Faculty Experts: 15 Years after 9/11, Terrorism Remains a Global Challenge

The National September 11 Memorial is a tribute of remembrance for the nearly 3,000 people killed in 9/11 the terror attacks, as well as the six people killed in the World Trade Center bombing in 1993.

ALBANY, N.Y. (September 7, 2016) – From the streets of Paris, to a small town in the Philippines, terrorism continues to plague countries around the world as the U.S. prepares to mark the 15th anniversary of the 9/11 attacks.

While war-ravaged Syria may serve as the front line against ISIS, other terrorist organizations remain as deadly, with the ISIS-affiliated group Abu Sayyaf accused of an attack that left 14 dead and 70 wounded at a night market in the Philippines. In the United States, attacks at the Boston Marathon, a night club in Orlando and at a Christmas party in San Bernardino, Calif., by terrorists with motivations linked to Islamic extremism left scores dead and hundreds injured.

The post 9/11 climate in the U.S. has seen battle lines drawn over immigration reform, homeland security and international relations. Other nations continue to grapple with imminent terrorist threats while thousands of refugees flee war-torn regions in the Middle East. At the University at Albany, faculty experts are available to discuss the post 9/11 world and the ramifications for the United States.

UAlbany is also home to the first-of-its-kind College of Emergency Preparedness, Cybersecurity and Homeland Security. The College is designed to maintain New York's position as a front-runner in state and national security. With nationally recognized experts in homeland security training and cybersecurity research and education, UAlbany is an established partner in public health preparedness with the State's Department of Health and UAlbany's School of Public Health.

The University’s terrorism experts include:

  • Victor Asal, associate professor of political science at the Rockefeller College of Public Affairs and Policy: Asal is an expert on the interaction of international relations and domestic politics and how this interaction influences ethnic conflict and ethnic terrorism.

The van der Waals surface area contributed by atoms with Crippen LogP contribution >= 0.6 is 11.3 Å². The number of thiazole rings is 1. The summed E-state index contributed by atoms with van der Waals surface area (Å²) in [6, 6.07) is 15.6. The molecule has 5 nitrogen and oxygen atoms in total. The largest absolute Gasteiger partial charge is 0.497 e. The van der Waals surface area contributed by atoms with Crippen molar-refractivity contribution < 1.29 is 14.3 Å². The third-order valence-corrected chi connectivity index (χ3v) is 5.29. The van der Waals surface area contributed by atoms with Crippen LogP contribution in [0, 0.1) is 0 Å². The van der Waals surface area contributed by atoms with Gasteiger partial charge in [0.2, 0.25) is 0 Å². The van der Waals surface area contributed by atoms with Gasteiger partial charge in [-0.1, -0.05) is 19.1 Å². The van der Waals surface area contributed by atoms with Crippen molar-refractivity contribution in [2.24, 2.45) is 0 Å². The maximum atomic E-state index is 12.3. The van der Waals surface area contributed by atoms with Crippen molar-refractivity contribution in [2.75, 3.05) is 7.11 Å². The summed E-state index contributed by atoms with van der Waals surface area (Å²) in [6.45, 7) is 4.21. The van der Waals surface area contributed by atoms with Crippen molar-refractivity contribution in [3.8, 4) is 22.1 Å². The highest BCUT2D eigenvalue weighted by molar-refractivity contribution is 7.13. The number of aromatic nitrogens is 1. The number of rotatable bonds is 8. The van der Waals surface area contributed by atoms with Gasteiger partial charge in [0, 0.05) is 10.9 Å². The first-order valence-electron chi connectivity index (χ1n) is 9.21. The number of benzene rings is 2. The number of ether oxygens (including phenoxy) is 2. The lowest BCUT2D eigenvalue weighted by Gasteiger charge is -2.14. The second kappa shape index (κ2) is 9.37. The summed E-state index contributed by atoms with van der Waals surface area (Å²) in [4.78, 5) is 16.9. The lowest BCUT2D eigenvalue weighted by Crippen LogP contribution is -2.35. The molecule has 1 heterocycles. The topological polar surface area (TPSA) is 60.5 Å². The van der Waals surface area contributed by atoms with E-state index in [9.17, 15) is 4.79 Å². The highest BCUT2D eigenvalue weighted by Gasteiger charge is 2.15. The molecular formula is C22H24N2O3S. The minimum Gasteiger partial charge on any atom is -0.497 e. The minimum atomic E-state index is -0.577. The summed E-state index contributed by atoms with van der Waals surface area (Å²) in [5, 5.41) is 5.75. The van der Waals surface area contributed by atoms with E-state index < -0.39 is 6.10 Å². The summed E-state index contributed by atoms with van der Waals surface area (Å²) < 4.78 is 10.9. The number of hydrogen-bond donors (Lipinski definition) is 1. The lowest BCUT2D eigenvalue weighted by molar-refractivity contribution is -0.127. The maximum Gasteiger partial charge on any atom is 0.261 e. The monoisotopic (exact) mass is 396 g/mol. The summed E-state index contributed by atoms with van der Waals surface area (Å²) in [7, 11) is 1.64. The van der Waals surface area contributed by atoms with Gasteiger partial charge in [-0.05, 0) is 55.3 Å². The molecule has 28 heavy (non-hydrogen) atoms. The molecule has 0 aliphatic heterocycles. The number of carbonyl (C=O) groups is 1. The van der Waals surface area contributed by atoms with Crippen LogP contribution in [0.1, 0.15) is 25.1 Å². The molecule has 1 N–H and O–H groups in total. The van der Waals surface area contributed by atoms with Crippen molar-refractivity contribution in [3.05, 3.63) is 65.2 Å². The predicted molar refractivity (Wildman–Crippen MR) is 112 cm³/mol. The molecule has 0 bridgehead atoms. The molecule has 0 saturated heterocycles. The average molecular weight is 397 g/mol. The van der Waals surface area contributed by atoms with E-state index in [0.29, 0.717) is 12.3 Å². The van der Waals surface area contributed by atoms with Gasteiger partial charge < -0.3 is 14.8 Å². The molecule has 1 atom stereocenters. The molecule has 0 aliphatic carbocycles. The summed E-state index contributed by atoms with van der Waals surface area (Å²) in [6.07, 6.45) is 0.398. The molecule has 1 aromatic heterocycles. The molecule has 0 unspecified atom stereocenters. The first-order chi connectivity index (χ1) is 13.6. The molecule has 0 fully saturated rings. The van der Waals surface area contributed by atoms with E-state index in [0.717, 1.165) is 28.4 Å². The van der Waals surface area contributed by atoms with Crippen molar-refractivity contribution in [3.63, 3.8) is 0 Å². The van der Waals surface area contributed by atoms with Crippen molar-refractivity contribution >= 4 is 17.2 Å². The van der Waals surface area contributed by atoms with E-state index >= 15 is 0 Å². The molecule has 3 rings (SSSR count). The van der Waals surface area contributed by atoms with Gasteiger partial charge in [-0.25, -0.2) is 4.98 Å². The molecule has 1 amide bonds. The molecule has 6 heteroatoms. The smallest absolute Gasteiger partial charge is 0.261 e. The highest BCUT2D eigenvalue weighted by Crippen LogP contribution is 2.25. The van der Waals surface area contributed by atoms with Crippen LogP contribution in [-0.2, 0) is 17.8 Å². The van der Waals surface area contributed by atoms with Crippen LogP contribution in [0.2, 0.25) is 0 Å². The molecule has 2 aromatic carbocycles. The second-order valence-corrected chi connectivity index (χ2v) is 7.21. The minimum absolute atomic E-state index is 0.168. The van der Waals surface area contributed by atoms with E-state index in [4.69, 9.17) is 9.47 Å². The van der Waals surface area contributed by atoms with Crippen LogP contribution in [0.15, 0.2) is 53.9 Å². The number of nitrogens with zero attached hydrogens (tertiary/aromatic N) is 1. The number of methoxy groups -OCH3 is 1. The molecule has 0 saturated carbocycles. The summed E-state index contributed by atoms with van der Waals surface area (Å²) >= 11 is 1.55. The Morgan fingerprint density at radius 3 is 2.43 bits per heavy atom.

• Richard Lachmann, professor of sociology at College of Arts and Sciences: Lachmann is an expert on political sociology, war and terrorism. Lachmann can discuss the role of “Islamophobia” in recruitment of terrorists to join ISIS, and how media portrayals of victims impact our perception of terrorism.
  • Rey Koslowski, associate professor of political science, Rockefeller College of Public Affairs and Policy: Koslowski's primary teaching and research interests are in the field of international relations dealing with international organization, European integration, international migration, information technology, and homeland security.
  • Brian Nussbaum, assistant professor of public administration and policy at the Rockefeller College of Public Affairs and Policy: Nussbaum is an expert on cybersecurity and cyber threats, terrorism and terrorism analysis, homeland security, risk and intelligence analysis and critical infrastructure protection.
  • Blanca Ramos, associate professor, School of Social Welfare: Ramos, an expert on cross-cultural social work and immigration, examines the role of post-traumatic stress in victims of disasters, including terrorist attacks. Ramos, an affiliated faculty member of the College of Emergency Preparedness, Homeland Security and Cybersecurity, can discuss the responses, experiences, health concerns and adjustments of survivors in the aftermath of major disasters.
  • Karl Rethemeyer, interim dean, Rockefeller College: Rethemeyer researches social networks, both their impact on social, political, and policy processes, and the methods used to study such networks.
  • Eric Stern, professor, College of Emergency Preparedness, Homeland Security and Cybersecurity: Stern has published extensively in the fields of crisis and emergency management, crisis communication, resilience, security studies, executive leadership, foreign policy analysis and political psychology. Other key areas of interest and expertise include social media and crisis preparedness, post-crisis evaluation and learning, interactive education and instructional design, and case research/teaching methodologies.

Asal and Rethemeyer have teamed together on a project to enable a better understanding of how terrorist organizations network and function over time. The National Consortium for the Study of Terrorism and Responses to Terrorism (START) has launched the Big Allied and Dangerous (BAAD) online platform. The innovative new tool features updated, vetted and sourced narratives, and relationship information and social network data on 50 of the most notorious terrorist organizations in the world since 1998, with additional network information on more than 100 organizations.

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About the University at Albany
A comprehensive public research university, the University at Albany-SUNY offers more than 120 undergraduate majors and minors and 125 master's, doctoral, and graduate certificate programs. UAlbany is a leader among all New York State colleges and universities in such diverse fields as atmospheric and environmental sciencesbusiness, public health, health sciences, criminal justice, emergency preparedness, engineering and applied sciences, informatics, public administration, social welfare, and sociology taught by an extensive roster of faculty experts. It also offers expanded academic and research opportunities for students through an affiliation with Albany Law School. With a curriculum enhanced by 600 study-abroad opportunities, UAlbany launches great careers.